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The paradox of time<br />The paradox of our time in history is that we have<br /> taller buildings, but shorter tempers;<br /> wider freeways, but narrower viewpoints;<br /> we spend more, but enjoy it less;<br />We have bigger houses, but smaller families;<br /> more conveniences, but less time;<br />We have more degrees, but less sense;<br /> more knowledge, but less judgment;<br /> more experts, but more problems;<br /> more medicine, but less wellness<br />
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The paradox of time<br />We have been all the way to the moon and back, but have trouble crossing the street to meet the new neighbor. <br />We have conquered outer space, but not inner space; we have done larger things, but not better things.<br />We write more, but learn less; we plan more, but accomplish less, we’ve learned to rush, but not to wait; we have higher incomes but lower morals; we have more food, but less appeasement; we build more computers to hold more information to produce more copies than ever, but have less communication; we’ve become long in quantity, but short in quality.<br />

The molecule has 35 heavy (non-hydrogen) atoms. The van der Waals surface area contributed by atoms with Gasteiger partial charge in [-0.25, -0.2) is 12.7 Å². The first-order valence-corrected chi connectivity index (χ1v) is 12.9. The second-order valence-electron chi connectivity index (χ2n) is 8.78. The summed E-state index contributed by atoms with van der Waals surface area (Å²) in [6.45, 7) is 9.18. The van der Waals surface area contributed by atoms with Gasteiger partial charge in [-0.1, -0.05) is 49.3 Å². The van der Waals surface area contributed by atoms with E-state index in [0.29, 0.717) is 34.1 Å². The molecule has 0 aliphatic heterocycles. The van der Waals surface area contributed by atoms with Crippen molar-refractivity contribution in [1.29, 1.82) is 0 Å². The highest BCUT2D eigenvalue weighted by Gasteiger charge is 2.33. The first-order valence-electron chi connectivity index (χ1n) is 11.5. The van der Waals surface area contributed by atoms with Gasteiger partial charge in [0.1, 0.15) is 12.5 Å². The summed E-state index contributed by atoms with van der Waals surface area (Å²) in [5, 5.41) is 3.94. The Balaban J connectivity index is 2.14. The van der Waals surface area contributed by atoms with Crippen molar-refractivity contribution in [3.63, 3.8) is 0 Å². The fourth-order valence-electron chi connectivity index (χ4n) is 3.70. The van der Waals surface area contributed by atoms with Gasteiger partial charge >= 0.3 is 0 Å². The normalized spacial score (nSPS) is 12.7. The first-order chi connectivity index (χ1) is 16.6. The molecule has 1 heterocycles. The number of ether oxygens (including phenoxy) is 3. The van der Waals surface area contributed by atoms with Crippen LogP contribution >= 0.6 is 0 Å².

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The paradox of time<br />These are the times of fast foods and slow digestion; tall men and short character; steep profits and shallow relationships. These are the times of world peace, but domestic warfare; more leisure, but less fun; more kinds of food, but less nutrition.<br />These are the days of two incomes, but more divorces; of fancier houses, but broken homes. These are the days of quick trips, disposable diapers, throw away morality, one-night stands, overweight bodies, and pills that do everything from cheer to quiet to kill.<br />
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questions<br />1. How would you describe the pacing of life today?<br />2. Do we need to accelerate our pace of life some more or do we need to slow down? Why?<br />3. What drives one to live life so fast?<br />